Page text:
Human Resources

From employment law to compensation and benefits, FMLA and hiring and firing and more, Business Management Daily provides comprehensive Human Resources updates.

Discover how your colleagues – and competitors – are dealing with discrimination and harassment, employment law, benefits programs, and more.

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If you have employees on call, you know how complicated paying them can be. But now at least one area of the law is fairly clear. A recent decision in a class-action case held that if employees report to their regular workplace in response to a call, they aren’t entitled to extra pay for their trip time. That counts as regular commuting time—which is always unpaid ...

An Illinois woman who suffers from Holt-Oram syndrome, a condition where the sufferer’s arms and hands are underdeveloped, sued McDonald’s after employees refused to allow her to pick up her drive-through ordered food with her feet ...

A nurse with a history of back problems won a workers’ compensation award after she proved a co-worker pushed her and caused her injury. In Illinois, injuries caused by co-workers are compensable under workers’ comp ...

A Wal-Mart employee, who filed a workers’ compensation claim after a lunchtime trip to the restroom, failed to convince the Workers’ Compensation Commission of her claim’s merit ...

Nothing raises suspicion among judges and juries more than inconsistent explanations. For example, shifting reasons for firing someone can backfire. You’re courting trouble if the employee filed a discrimination claim with your HR office or the EEOC or sued your organization before being fired. The key to a clean discharge—especially when the employee has filed discrimination charges—is picking a legitimate reason for firing the employee and sticking with it ...

Across the nation, there is an ongoing trend of promoting healthy eating and exercise among all age groups. A wellness program can help your employees (and even their families) get in on that trend.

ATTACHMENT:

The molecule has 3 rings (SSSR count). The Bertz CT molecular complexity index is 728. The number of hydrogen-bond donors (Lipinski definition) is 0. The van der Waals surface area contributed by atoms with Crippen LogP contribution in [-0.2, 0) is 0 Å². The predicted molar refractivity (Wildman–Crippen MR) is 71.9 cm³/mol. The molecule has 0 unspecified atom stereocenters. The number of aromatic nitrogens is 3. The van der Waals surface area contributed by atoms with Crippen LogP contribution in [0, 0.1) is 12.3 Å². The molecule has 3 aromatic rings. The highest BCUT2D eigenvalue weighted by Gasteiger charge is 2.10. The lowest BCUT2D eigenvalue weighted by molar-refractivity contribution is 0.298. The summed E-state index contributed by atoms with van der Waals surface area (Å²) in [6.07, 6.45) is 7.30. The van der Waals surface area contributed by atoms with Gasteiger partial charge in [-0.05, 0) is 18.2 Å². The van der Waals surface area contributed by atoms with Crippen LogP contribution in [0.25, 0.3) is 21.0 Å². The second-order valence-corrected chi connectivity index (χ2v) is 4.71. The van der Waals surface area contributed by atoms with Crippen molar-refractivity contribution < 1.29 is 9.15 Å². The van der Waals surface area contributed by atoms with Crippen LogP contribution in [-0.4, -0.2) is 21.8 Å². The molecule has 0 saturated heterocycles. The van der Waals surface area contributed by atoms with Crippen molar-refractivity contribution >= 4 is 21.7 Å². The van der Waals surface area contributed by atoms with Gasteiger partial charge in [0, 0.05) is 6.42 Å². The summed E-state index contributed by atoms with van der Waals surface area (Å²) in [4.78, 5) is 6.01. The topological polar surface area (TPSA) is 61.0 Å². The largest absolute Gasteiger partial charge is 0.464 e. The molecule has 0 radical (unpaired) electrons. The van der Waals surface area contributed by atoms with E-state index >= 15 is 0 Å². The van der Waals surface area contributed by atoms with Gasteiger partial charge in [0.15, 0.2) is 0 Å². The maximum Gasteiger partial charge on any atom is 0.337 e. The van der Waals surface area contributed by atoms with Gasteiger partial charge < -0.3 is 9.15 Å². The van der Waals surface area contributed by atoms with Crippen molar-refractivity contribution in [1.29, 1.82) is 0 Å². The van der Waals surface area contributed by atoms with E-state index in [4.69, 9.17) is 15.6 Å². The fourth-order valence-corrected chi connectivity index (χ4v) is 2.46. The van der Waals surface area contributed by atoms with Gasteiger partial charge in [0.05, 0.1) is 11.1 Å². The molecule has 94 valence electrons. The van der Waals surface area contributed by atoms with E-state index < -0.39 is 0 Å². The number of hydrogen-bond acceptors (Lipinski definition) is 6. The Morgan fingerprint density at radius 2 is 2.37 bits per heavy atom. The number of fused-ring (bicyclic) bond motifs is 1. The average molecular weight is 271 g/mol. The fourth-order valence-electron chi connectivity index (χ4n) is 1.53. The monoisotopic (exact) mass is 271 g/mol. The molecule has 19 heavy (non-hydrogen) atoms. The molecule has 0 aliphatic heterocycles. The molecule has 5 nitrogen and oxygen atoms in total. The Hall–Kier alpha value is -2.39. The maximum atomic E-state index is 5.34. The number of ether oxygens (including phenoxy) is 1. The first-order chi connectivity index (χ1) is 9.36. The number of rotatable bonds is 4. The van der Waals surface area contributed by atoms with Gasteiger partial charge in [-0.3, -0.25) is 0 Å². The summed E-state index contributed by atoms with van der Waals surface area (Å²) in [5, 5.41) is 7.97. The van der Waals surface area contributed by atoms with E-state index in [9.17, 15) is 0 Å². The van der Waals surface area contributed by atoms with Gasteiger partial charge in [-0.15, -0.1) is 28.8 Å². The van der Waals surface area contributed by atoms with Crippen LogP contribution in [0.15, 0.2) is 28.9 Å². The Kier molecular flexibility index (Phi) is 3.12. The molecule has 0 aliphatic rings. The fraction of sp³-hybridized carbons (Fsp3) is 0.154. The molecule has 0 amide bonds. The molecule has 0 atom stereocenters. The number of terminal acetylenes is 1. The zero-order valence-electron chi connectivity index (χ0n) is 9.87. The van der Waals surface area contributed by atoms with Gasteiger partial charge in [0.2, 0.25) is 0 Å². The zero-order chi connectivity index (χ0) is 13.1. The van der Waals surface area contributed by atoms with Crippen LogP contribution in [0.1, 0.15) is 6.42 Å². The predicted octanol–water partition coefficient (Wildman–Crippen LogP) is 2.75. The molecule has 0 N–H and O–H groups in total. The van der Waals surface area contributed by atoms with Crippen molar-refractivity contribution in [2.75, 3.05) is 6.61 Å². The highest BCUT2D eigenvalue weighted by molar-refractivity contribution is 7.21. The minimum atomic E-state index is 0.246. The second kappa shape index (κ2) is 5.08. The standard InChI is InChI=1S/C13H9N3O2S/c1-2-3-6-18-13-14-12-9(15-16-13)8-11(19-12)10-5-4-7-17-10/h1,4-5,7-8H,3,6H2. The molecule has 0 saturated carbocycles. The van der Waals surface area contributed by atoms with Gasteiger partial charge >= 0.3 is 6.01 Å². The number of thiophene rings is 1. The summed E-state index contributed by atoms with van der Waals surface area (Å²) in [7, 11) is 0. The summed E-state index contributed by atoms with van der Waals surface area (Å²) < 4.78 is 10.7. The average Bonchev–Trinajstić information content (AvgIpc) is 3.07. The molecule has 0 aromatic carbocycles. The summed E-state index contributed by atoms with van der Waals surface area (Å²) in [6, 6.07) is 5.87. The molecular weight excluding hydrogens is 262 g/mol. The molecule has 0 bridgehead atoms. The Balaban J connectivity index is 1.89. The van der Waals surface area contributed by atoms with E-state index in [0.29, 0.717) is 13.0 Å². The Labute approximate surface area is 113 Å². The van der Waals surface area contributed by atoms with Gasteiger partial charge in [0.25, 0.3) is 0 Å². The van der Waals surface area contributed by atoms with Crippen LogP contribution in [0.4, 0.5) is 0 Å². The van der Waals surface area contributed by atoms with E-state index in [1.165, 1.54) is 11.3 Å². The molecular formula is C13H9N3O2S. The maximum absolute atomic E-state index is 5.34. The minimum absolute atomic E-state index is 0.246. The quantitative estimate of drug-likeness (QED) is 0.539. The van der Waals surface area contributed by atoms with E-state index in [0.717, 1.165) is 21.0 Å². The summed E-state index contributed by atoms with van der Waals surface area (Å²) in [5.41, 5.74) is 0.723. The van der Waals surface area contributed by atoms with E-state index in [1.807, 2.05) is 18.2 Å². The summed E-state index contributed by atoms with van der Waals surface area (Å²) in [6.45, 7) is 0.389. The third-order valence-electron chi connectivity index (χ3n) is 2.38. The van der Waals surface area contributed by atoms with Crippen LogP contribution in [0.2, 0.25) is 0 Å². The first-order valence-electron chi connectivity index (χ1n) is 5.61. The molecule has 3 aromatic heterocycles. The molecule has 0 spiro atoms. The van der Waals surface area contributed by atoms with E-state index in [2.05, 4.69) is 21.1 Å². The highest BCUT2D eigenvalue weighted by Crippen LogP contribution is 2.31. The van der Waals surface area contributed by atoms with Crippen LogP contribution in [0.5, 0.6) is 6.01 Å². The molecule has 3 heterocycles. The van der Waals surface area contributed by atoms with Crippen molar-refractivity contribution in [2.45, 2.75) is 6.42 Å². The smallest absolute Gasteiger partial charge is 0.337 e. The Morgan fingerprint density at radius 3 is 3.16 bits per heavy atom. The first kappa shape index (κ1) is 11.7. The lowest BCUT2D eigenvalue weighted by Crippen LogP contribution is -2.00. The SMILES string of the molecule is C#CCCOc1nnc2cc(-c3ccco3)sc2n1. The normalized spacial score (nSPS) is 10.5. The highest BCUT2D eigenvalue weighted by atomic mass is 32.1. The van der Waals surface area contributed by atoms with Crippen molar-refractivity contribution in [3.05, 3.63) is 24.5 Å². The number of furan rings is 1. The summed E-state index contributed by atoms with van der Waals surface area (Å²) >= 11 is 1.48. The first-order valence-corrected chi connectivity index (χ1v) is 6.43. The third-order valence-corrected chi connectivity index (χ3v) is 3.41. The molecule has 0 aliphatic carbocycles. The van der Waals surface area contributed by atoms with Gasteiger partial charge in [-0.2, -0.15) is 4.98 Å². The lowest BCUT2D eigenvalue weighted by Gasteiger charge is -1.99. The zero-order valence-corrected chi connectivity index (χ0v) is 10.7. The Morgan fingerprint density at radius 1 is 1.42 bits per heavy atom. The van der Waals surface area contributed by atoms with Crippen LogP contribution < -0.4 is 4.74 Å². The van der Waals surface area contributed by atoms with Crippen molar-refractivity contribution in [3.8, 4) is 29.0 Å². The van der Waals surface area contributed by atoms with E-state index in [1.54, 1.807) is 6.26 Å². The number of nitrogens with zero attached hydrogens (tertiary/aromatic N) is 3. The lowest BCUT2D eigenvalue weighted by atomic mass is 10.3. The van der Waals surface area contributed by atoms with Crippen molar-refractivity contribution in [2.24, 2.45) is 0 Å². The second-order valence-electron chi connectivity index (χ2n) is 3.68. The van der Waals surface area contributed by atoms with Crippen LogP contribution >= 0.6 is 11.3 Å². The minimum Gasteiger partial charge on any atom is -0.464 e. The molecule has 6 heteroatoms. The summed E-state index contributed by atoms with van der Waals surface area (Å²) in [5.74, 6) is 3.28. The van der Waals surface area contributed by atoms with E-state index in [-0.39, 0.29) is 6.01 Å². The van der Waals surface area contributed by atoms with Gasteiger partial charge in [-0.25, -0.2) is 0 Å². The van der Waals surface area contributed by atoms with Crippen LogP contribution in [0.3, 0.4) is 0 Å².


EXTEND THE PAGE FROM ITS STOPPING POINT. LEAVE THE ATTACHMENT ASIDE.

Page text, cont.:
Some employees qualify for FMLA leave because they have a temporary medical problem that prevents them from performing their usual job. Often, they’ll elect to accept a light-duty position instead of taking 12 weeks’ unpaid leave.
Light-duty jobs often come with a lower paycheck, presumably because so many of those positions are really “make-work” jobs typically used to accommodate on-the-job injuries. What happens if the employee elects light duty and demands his or her regular pay? Does he or she have that right under the FMLA? Not according to the 7th Circuit ...

Check patronizing attitudes—and comments—at the workplace door. Protective attitudes have no place at work and even a comment or two may spur on a sex-discrimination lawsuit. That’s why HR must tell managers and supervisors: Lay off the “I know what’s good for the delicate sex” comments. They are direct evidence of sex discrimination and a sure way to court ...

Do you have ready access to your organization’s discipline records? Can you say with certainty that everyone charged with the same misconduct receives the same punishment? Or is there bias hiding in those records? The best way to check is to group discipline by type of misconduct and punishment and then compare employees’ sex, race, age and other protected characteristics against punishment for the same conduct ...

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